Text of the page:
Govt focuses on making science more accessible to people, but to become an R&D giant, India needs to do much more.
Between 2003 and 2016, India’s article count in Scopus, the world’s largest catalogue of abstracts and citations, increased from 27,000 to 110,000. Over that period, China’s went up from 87,000 to 426,000, a meteoric rise that helped it dislodge the US as the largest single-country producer of science and engineering research. India’s research output jump is no small feat, viewed against chronic problems of higher education. However, for better output and impact, India must not only fix these problems at the earliest, but also drastically increase R&D expenditure as well as reform policy in key research areas. In an effort to do this, the Principal Scientific Adviser to the government of India, K Vijay Raghavan, shared details of nine new science and technology missions that aim to promote research for the benefit of the society. The nine national missions include ‘Natural Language Translation’, ‘Artificial Intelligence’, ‘National Biodiversity Mission’, and ‘Waste to Wealth’.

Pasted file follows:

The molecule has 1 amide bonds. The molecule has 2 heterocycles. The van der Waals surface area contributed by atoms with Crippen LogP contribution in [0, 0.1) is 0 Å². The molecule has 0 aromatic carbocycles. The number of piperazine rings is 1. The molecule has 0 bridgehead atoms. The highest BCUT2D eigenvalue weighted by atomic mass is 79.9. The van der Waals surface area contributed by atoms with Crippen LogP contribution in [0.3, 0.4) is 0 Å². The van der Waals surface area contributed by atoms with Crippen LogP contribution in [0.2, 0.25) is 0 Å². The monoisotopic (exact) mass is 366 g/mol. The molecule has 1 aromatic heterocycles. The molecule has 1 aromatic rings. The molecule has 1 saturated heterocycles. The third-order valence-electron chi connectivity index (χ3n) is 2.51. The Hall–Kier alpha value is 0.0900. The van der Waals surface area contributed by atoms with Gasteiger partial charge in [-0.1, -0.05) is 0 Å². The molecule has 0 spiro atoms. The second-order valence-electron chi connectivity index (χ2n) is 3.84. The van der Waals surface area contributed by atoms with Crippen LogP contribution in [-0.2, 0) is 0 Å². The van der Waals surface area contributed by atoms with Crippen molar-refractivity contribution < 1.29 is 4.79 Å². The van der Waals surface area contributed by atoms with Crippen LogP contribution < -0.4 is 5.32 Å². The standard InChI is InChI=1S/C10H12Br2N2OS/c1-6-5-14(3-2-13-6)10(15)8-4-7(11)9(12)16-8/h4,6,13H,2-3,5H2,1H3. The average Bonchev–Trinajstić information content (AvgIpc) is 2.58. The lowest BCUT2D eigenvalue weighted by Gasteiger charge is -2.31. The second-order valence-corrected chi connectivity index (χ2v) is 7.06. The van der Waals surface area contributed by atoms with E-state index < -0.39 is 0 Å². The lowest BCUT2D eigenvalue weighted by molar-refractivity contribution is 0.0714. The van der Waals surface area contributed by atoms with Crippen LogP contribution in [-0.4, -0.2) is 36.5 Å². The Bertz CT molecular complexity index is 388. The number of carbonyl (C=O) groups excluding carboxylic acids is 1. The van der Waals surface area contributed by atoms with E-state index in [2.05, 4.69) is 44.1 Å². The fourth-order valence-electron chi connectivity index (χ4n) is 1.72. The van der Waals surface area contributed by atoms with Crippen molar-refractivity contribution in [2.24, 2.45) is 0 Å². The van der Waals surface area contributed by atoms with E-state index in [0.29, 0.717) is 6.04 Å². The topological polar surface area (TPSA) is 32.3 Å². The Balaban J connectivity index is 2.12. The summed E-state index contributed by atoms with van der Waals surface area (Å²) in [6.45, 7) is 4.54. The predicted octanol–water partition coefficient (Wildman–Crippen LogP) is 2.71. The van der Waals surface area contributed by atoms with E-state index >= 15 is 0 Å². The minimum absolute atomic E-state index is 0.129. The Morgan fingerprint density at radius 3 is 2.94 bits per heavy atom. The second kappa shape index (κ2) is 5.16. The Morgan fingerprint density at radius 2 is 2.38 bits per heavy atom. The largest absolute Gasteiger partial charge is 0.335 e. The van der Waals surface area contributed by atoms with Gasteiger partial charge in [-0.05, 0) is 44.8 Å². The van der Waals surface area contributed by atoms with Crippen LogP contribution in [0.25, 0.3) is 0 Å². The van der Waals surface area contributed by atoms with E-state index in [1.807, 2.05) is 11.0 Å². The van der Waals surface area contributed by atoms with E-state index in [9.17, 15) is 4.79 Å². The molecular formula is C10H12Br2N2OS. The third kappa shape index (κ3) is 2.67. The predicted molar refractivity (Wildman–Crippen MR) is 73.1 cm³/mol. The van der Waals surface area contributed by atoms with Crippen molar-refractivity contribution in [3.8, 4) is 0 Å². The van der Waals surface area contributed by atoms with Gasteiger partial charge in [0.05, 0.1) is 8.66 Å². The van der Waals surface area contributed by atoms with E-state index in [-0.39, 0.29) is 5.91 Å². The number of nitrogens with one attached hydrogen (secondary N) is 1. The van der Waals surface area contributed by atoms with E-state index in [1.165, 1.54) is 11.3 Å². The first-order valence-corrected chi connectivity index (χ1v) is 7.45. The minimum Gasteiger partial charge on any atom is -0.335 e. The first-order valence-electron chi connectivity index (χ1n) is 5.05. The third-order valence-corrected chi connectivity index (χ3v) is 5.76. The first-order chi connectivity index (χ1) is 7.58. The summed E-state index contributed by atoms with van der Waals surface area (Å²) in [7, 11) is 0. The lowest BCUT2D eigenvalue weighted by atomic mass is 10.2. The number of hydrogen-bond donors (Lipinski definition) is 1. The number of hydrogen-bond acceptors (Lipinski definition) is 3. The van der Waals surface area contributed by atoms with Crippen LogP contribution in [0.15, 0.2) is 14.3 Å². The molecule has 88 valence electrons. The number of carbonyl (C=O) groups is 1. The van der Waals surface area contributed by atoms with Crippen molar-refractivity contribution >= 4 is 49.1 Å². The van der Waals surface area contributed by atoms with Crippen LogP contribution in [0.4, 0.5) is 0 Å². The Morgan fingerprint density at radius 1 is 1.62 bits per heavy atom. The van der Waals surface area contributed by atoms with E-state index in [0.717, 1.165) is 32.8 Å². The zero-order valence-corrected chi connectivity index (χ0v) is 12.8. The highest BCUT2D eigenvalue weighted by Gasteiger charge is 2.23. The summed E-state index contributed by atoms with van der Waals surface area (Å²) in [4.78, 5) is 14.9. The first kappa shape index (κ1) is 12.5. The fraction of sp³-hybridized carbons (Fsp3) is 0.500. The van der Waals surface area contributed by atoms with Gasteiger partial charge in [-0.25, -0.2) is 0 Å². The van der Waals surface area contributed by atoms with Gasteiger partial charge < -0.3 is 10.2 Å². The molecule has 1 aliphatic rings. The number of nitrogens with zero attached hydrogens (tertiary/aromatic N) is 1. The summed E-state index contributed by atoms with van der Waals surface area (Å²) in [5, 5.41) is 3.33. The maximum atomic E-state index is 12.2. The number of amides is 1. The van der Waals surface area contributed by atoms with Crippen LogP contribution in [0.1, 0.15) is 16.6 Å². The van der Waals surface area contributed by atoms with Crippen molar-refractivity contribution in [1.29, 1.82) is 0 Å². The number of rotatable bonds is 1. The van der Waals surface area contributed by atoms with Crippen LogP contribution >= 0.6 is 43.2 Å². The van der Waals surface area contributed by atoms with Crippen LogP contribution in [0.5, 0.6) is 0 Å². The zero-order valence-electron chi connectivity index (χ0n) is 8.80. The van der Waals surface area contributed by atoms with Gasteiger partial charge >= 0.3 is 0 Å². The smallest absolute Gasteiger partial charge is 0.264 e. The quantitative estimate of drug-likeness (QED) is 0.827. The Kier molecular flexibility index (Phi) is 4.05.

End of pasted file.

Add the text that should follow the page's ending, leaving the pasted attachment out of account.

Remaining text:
The net impact of these measures would be to make the usually academically complex discipline of science accessible to the masses by overcoming the language barrier and disseminating research and findings in the vernacular tongues—thereby providing teaching and learning material to teachers and students. There will also be focus on sustainable and ecological management and development of biodiversity- and development-related issues, with the same ensuring the sustainable soundness of science. Efforts will also be geared towards the development and use of artificial intelligence, quantum computing, connected mobility solutions and other technologies to address frontier scientific questions. These reforms are not enough though, and emulating China will require a lot more to be done, namely higher education reforms in the form of provision of autonomy to these institutes of eminence and sectoral reforms like the safeguarding of patented research output, amongst others. Till then, this is a good start.